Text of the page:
Leveraging design research to build the right products for your business

  • Shreya alum Shreya Agarwal
6 minute read

As product designers, our day to day work usually involves building out features, flows and putting together an end-to-end product. But sometimes, the product can run into problems like low adoption rates because it isn’t standing out, or the users are migrating users because they are responding to unmet customer needs. Or perhaps there’s no clear direction for the product to grow and scale yet.

Some people might argue that addressing these issues is not a product designer’s job. But to be able to build good products, it’s extremely important to identify the “right” problems. It’s the timely discovery of opportunities that can transform businesses into those that anticipate user needs, deliver an outstanding experience and stand the test of time. And this is as much a responsibility of a product designer as it is of a business lead.

Before you can see an opportunity, you have to be looking for it.

The ideal time to do this is early on in a product’s life cycle. But for an already established product, it’s healthy to look for exciting opportunities at regular intervals so the future product directions can be defined relevantly and timely.

To find the right opportunities and answer 'where to play?' next for your product as a designer, we recommend following a three-phase process:

  1. Begin by collecting all the data about the users, business and the industry to understand the landscape better.
  2. Take a deep dive into the raw data and uncover insights and patterns. Ask questions and explore all possible opportunities.
  3. Bring all the decision-makers together to set goals that align with design and business both.
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Phase 1: Collect data

Data about the organisation and the outside world is critical to understand what drives the ecosystem. Once that’s in place, it's possible to triangulate, detect intersections between the company, user and industry and arrive at opportunity areas for your product.

Know your users

The first step towards making a product that's both functional and delightful is understanding your users, their needs, pain points and unique use cases.

A helpful layer here is to look at both—the existing customer base and potential users. The existing customer base can help you gauge what already works for your product and where they struggle currently. The potential user base can help you understand what more your product can be doing.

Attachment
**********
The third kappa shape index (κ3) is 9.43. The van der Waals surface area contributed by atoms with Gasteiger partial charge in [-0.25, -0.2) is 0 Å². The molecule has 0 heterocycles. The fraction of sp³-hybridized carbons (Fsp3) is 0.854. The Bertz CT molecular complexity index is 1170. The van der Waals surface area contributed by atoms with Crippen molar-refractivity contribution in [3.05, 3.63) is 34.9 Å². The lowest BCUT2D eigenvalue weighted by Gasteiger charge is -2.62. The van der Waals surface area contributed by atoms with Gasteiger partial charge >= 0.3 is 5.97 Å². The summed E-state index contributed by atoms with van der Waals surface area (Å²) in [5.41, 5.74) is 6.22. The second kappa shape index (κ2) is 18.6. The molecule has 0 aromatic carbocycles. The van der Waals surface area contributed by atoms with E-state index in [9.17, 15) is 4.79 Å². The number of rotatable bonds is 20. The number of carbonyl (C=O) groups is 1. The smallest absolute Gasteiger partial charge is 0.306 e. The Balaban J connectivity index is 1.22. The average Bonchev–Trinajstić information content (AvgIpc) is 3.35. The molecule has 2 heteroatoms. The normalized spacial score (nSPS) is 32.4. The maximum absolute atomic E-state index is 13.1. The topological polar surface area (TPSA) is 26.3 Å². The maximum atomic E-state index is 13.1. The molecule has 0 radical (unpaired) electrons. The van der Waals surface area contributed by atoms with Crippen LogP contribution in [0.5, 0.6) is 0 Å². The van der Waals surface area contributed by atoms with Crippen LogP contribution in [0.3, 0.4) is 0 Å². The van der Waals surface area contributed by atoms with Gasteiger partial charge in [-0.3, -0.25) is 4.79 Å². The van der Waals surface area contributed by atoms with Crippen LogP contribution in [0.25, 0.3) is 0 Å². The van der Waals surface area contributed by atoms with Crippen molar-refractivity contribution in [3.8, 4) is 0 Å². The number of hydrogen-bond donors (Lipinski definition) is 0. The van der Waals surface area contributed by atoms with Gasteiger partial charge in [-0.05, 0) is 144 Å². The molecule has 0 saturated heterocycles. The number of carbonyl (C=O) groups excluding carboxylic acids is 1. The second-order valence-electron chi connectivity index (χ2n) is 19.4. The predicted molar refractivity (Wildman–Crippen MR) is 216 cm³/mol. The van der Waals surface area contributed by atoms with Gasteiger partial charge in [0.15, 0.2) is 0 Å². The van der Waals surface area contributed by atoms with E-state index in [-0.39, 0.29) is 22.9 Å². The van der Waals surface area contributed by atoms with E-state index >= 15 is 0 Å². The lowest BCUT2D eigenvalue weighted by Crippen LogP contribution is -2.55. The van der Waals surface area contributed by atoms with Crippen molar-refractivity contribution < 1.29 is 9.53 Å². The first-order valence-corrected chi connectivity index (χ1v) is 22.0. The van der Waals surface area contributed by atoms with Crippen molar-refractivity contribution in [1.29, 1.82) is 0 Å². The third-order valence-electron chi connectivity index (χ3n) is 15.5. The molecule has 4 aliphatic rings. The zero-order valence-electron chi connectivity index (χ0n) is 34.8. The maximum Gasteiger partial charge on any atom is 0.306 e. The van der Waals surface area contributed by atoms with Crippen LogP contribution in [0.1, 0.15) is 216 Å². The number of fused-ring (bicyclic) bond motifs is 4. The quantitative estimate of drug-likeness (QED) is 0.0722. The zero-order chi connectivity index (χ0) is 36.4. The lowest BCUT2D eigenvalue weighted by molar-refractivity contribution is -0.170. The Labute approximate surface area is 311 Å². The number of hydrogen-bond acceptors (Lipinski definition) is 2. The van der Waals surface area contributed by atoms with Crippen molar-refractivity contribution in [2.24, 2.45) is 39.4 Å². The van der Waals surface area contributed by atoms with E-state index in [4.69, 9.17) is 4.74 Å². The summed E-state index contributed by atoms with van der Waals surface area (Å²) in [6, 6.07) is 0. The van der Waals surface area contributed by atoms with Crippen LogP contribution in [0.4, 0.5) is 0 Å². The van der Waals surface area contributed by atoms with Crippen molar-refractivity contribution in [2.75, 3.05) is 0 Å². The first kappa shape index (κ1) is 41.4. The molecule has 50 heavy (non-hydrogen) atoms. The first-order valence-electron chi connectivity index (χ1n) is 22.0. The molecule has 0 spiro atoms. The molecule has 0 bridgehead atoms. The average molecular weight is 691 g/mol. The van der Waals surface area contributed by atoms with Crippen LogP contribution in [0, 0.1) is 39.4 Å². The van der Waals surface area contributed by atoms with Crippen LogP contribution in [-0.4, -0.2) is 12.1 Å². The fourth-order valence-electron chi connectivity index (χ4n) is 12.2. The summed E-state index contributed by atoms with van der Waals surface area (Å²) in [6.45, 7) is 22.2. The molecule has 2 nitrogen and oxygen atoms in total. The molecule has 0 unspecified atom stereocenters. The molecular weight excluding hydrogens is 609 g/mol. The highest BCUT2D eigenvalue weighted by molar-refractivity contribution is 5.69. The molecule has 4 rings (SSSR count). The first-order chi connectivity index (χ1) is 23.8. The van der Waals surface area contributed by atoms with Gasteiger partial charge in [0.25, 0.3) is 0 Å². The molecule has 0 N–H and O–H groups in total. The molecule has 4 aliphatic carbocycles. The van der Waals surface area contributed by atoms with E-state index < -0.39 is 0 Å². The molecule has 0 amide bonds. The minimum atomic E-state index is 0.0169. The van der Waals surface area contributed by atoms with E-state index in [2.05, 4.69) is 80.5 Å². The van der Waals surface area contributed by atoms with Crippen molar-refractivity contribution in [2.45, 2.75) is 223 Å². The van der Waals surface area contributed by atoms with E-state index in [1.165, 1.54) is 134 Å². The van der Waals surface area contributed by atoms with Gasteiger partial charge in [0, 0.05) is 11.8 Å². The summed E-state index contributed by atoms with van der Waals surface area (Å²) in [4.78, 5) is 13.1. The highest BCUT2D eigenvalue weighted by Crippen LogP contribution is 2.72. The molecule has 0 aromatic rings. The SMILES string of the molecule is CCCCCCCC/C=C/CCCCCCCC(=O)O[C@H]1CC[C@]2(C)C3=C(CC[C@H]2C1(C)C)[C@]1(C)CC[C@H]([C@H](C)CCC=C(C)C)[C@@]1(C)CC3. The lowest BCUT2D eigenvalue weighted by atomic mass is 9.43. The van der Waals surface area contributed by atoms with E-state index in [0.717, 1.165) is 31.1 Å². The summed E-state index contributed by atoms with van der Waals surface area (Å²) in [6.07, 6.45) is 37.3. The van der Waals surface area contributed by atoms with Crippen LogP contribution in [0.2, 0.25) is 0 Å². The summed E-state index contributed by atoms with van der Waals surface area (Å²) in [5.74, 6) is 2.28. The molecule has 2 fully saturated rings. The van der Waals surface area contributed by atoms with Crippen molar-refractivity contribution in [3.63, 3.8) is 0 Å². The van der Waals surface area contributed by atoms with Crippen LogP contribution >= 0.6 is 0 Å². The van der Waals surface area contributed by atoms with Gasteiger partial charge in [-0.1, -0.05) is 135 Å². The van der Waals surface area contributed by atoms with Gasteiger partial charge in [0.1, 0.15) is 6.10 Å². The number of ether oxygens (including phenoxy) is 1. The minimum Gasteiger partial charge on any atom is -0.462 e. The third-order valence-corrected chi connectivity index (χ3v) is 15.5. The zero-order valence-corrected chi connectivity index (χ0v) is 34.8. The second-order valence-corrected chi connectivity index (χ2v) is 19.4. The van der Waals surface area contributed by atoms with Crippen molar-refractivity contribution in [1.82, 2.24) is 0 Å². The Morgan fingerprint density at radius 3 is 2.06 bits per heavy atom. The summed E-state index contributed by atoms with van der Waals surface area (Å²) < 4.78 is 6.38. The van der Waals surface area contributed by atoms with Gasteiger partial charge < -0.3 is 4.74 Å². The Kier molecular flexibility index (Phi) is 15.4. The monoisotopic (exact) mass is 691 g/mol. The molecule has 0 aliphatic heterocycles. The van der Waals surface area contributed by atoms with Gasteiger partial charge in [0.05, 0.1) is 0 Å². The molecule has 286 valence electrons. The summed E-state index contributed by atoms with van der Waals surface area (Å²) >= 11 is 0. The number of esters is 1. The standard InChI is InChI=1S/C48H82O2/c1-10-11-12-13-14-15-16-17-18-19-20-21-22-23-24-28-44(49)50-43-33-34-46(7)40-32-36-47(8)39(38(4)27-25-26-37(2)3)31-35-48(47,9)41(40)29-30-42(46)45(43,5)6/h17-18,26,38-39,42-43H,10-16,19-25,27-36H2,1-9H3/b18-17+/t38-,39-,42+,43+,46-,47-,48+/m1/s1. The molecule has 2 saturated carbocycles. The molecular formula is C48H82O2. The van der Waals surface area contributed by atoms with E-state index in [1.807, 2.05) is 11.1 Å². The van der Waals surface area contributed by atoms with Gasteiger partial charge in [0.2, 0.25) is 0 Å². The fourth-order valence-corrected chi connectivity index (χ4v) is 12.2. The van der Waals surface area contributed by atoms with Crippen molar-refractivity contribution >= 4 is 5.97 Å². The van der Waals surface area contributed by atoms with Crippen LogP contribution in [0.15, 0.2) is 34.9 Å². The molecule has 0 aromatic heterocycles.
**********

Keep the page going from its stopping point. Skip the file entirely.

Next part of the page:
Gather data about the users through evaluative research, quantitative and secondary research. Here is a detailed guide from our playbook on conducting user research.

Know your company

Uncovering your organisation's core principles is important because your solution needs to align with the business goals. Use workshops and expert interviews to understand the organisation. Some good questions to ask include:

  • What are the organisation’s long term goals? What are the priorities and expectations? What direction does your company want to take?
  • What metrics does your organisation use to define success?
  • What should we not do?

Know your industry

It's a big world. Someone might have solved the same problem already or tried and failed. Stand on the shoulder of giants and learn from those who’ve been there before. Even a revolutionary product like the iPod was built upon the work of Kane Kramer, who took inspiration from the Sony Walkman.

Understand the ecosystem you and your competition operate in. Recognise the competition’s target users, differentiators, how do they pitch and talk about their service and what’s not working from them through customer feedback. All these will help you benchmark your product and company, and create a unique value proposition.

Here is a good framework for conducting a competitive analysis for your business.


Phase 2: Interpret and organise data

Once you have all your raw data, make sense of it—find patterns, intersections and common themes. Get your teams together along with whiteboards and post-it notes and start brainstorming.

  • Organise the data: